21 December 2007
A timely call to courage for a nation of Chicken Littles and the politicians/media who encourage them
The Culture of Fear: Why Americans Are Afraid of the Wrong Things
Basic Books, 2000
"We have the resources to feed, house, educate, insure, and disarm our communities if we resolve to do so....We can choose to redirect some...funds to combate serious dangers that threaten large numbers of people. At election time, we can choose candidates that proffer programs rather than scares." (p. 210)
With these concluding words, sociologist Barry Glassner underscores the basic premise of his book---Americans live in a culture in which extreme irrational fears are stoked while more serious (but less sexy) concerns are downplayed or ignored. Over the course of nine chapters, each focusing on a different "genre" of fear-mongering, Glassner dissects the most widely discussed terrors du jour (e.g., moral panics, violent crime, terrorism, infectious diseases like SARS, airplane crashes, etc.) and asks why it is that we tend to ignore serious, chronic, systemic problems like homelessness and malnutrition among American children in favor of flashy "threats" like West Nile Virus and school shootings.
His answer, such as it is, is that this culture of fear results from the intersection of political ideology, mass media pandering, and monomaniacal advocacy. So, for example, the obvious denominator common to all gun crimes, the relative ease with which guns can be acquired, is ignored or written-off in favor of moral or psychological explanations. That most child abuse, kidnapping, and murder occurs within the family unit gets less press than "don't talk to strangers," perhaps because we collectively fear what the examination of the "family" recommended by this data would reveal. SARS and West Nile Disease eclipse coverage of and response to a real killer, malaria; the spectacle of airplane crashes fills disproporationately more headlines than the far more risky rush hour commute; politicians pander to racist fears to win election. Glassner does an admirable job of debunking some very popular fears while also indicating more substantial concerns that require our attention.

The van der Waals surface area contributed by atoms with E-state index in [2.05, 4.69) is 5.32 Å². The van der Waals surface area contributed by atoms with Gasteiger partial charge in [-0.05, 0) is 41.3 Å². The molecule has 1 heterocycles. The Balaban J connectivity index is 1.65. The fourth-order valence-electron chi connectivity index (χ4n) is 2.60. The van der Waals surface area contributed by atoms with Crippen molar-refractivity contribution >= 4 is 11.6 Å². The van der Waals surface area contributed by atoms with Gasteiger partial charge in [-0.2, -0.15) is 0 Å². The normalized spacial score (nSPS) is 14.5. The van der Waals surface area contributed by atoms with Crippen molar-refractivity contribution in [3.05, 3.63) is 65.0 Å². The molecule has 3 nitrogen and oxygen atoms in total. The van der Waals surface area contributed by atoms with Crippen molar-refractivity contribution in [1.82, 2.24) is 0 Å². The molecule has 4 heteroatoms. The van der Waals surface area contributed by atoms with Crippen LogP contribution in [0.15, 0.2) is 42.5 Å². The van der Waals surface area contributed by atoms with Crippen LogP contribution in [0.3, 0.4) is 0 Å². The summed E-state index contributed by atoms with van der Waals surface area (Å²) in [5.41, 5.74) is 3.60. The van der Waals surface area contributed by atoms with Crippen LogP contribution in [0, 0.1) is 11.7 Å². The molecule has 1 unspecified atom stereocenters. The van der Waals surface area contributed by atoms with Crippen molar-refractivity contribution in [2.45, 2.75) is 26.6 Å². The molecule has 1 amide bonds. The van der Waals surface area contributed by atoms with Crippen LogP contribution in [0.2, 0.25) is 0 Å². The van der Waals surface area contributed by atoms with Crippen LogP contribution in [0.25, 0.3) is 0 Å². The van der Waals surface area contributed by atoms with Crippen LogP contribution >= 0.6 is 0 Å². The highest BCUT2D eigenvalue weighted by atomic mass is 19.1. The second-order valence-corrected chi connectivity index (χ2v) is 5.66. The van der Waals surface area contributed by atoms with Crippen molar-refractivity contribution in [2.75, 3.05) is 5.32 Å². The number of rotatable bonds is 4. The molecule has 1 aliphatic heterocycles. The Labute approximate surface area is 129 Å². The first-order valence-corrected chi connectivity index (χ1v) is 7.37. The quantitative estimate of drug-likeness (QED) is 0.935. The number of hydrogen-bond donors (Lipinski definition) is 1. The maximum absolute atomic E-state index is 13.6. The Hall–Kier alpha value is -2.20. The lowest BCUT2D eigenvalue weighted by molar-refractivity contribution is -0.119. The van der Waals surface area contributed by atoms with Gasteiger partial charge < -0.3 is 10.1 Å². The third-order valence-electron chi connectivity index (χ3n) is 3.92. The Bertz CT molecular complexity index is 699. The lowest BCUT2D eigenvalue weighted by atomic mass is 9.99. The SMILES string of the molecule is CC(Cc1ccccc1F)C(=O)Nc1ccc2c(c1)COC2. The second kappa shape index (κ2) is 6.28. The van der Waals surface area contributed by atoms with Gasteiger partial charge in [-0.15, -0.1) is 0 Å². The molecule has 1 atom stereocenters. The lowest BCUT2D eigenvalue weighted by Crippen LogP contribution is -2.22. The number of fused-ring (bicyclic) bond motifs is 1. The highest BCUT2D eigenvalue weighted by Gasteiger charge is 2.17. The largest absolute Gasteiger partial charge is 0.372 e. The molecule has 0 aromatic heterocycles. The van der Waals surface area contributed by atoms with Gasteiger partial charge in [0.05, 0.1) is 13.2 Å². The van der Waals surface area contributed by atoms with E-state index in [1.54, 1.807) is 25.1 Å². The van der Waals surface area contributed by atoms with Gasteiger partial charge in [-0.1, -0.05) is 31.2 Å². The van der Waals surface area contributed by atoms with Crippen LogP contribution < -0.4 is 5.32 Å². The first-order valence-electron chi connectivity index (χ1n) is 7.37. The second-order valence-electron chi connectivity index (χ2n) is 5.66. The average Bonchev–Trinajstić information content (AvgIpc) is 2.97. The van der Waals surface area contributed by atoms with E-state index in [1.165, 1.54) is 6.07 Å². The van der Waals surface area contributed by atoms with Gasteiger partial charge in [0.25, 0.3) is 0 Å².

The book is not perfect. His focus on systemic issues and his insistence that we use our national wealth for the benefit of all will rankle many who brace at this "liberalism" or "socialism." (To that, my response is that educating, feeding, housing, and immunizing children takes precendence over any ideological commitments, right or left, but I digress.) The book would definitely benefit from an update that takes into account the new-and-improved culture of fear we call "post-911 America." As well, perhaps Glassner or his editors felt that the book needed to be bigger, because the author spreads himself too thinly at times with the result that some chapters are less essential than others. My final criticism is that the book provides very little in terms of resources to respond to our culture of fear-mongering. How do we become more media savvy? How do we face up to "conservative" rhetoric that avoids systemic solutions to systemic problems? How do we become more "fear-proof" as individuals? A chapter on resources would be great in future editions.
In sum, this is a good antidote to much of the chicken-little behaviour that characterizes our national discourse and water cooler conversation. It is well-written and easily readable.
(This review was originally written on October 16, 2006.)